ONE RECENT MORNING, I zipped toward the Bronx in a Lyft outfitted with a murder room’s worth of plastic. My task: to seek the meaning of solitude from an elderly female who has lived alone, more or less, for 15 years.
Her name is Happy, and she is an Asian elephant. Happy was captured, along with six others, in the early 1970s, “probably in Thailand,” according to The Atlantic. The calves, named after Disney’s seven dwarves, were sent to the U.S. and dispersed among zoos and circuses. Happy and a companion, Grumpy, ended up at the Bronx Zoo. The facility has had a number of elephants over the years, but they have mostly died off, and today there are just two: Happy and a second Elephas maximus named Patty. Owing to interpersonal conflicts of the past, Happy and Patty are kept in separate enclosures. “I always say they’re like sisters who don’t want to share the same room,” Jim Breheny, the zoo’s director, told me.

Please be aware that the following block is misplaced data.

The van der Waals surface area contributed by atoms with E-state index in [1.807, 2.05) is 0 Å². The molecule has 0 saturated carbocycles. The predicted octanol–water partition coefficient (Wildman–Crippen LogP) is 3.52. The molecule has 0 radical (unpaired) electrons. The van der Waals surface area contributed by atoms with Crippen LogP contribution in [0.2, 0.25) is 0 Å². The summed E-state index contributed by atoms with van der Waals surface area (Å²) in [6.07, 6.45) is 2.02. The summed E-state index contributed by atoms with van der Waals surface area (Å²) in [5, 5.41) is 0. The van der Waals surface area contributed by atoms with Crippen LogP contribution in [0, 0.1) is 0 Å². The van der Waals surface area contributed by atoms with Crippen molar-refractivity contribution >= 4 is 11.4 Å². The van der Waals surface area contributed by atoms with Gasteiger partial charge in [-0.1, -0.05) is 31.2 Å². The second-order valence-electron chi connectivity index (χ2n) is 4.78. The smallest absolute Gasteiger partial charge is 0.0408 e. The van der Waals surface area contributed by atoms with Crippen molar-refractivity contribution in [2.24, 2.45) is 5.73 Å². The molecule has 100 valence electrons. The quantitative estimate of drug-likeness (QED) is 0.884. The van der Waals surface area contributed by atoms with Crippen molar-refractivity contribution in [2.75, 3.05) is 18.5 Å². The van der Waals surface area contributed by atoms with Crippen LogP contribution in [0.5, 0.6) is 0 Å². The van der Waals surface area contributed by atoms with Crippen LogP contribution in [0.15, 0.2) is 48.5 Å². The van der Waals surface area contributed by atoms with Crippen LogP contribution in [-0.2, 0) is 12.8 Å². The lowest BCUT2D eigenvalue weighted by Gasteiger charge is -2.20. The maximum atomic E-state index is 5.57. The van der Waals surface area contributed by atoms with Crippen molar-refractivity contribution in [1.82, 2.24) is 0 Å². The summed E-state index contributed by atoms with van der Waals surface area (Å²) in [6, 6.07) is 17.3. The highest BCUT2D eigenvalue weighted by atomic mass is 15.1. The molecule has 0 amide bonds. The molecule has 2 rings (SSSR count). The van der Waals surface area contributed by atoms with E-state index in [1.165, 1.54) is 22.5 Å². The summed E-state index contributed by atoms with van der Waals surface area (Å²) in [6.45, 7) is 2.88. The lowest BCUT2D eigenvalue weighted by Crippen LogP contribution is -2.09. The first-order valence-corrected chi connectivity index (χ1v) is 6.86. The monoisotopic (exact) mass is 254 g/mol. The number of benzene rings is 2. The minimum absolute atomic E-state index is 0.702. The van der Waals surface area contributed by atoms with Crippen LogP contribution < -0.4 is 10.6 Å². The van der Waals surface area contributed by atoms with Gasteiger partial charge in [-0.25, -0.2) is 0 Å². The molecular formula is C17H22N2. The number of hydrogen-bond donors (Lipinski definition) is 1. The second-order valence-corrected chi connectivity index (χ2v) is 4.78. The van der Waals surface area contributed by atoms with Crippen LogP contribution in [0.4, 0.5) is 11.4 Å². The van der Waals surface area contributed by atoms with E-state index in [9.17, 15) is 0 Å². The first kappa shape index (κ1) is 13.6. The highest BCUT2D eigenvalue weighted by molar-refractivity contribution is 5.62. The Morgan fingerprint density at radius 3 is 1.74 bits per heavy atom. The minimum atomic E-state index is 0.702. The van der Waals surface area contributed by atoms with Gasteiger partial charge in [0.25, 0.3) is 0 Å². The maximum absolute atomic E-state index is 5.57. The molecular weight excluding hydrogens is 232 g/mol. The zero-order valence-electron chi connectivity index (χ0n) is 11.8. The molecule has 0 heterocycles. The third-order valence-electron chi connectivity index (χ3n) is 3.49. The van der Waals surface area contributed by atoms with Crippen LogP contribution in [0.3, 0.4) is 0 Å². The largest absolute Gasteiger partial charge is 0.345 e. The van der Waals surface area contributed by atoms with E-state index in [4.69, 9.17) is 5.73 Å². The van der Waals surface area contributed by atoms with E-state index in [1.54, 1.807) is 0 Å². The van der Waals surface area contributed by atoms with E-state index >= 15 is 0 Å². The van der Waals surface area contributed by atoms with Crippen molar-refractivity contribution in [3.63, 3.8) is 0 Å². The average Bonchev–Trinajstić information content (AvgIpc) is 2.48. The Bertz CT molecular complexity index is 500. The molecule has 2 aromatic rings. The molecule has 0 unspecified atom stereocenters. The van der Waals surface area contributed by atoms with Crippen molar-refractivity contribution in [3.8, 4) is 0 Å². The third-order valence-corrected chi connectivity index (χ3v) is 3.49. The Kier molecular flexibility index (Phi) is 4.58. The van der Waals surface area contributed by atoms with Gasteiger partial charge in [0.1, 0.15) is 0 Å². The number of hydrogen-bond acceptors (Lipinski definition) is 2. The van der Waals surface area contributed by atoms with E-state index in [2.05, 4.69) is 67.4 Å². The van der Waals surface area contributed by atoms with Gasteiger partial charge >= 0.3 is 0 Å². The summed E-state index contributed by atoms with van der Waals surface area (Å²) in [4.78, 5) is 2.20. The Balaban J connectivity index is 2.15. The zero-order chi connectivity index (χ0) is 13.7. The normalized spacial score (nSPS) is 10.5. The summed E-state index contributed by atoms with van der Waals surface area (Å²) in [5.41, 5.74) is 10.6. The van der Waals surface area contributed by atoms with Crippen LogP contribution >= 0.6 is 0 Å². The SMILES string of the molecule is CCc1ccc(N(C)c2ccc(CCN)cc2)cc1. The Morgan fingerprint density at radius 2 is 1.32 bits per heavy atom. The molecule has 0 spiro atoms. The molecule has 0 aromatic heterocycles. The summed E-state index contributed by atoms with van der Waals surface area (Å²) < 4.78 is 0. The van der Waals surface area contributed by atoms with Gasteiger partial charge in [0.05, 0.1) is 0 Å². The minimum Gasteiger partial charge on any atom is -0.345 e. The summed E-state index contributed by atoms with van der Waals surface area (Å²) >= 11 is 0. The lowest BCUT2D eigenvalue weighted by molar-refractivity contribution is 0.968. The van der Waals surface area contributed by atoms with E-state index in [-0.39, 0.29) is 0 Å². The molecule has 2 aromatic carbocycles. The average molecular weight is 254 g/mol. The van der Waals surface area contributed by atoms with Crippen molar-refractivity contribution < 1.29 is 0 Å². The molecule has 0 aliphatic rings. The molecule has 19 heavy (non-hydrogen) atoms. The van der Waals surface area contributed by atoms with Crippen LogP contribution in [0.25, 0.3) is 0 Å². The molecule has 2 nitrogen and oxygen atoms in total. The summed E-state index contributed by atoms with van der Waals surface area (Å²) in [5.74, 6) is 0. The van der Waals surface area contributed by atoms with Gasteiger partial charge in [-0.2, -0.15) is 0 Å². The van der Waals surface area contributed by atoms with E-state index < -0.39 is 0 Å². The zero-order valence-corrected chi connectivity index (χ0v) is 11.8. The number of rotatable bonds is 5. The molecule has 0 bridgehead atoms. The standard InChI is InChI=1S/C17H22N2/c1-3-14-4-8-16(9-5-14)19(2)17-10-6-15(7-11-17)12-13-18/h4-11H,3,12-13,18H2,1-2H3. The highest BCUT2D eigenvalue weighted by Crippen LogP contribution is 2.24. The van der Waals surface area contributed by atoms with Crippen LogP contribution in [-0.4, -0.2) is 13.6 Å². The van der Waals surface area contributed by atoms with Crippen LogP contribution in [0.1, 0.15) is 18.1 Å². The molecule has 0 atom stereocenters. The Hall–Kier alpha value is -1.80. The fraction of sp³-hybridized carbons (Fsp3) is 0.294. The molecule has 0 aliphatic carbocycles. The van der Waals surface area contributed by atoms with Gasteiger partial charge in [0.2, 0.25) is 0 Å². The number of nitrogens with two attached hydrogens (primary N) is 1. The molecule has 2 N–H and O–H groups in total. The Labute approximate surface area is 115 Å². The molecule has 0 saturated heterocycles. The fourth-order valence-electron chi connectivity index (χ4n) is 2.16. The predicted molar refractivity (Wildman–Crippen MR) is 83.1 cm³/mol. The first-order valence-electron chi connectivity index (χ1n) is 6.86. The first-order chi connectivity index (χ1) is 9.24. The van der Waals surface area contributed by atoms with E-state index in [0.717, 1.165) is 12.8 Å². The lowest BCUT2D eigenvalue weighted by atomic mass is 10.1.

Zoo personnel travel the property’s 265 acres on golf carts, and it was on the back of Breheny’s cart that I flew past flamingos and sea lions and, for some reason, a kid wearing a bucket over his head. The zoo was open and teeming with visitors. I hadn’t been submerged in a crowd in months; it was intoxicating. Peacocks roamed. The head coverings worn by the females of New York City dazzled in their variety: Hasidic, Muslim, sun-avoidant, sporty, political, fashion-oriented. Dippin’ Dots everywhere.
Breheny steered us along the Bronx River, flowing calmly and brownly, before pulling up to Happy’s pen. The elephant area consists of two acres split by a fence. On one side is Happy. On the other, Patty. When we arrived, the two were standing in a corner, touching trunks through the fence’s bars.
It was, I should clarify, my third time glimpsing Happy. On two earlier visits, I’d arrived by the monorail, which travels a doughnut-shaped path into “the heart of the Asian wilderness” at about four mph and which last made headlines in 2012, when a man leaped from the train into a tiger den, where he was briefly handled but not seriously harmed by a 400-pound cat. (Later, when asked why he’d done it, the man’s reply was enigmatic: “Everybody in life makes choices.”) Both days, Happy had been standing motionless with her back turned, which didn’t seem to require a lot of interpretation. This time, Happy perked to attention.
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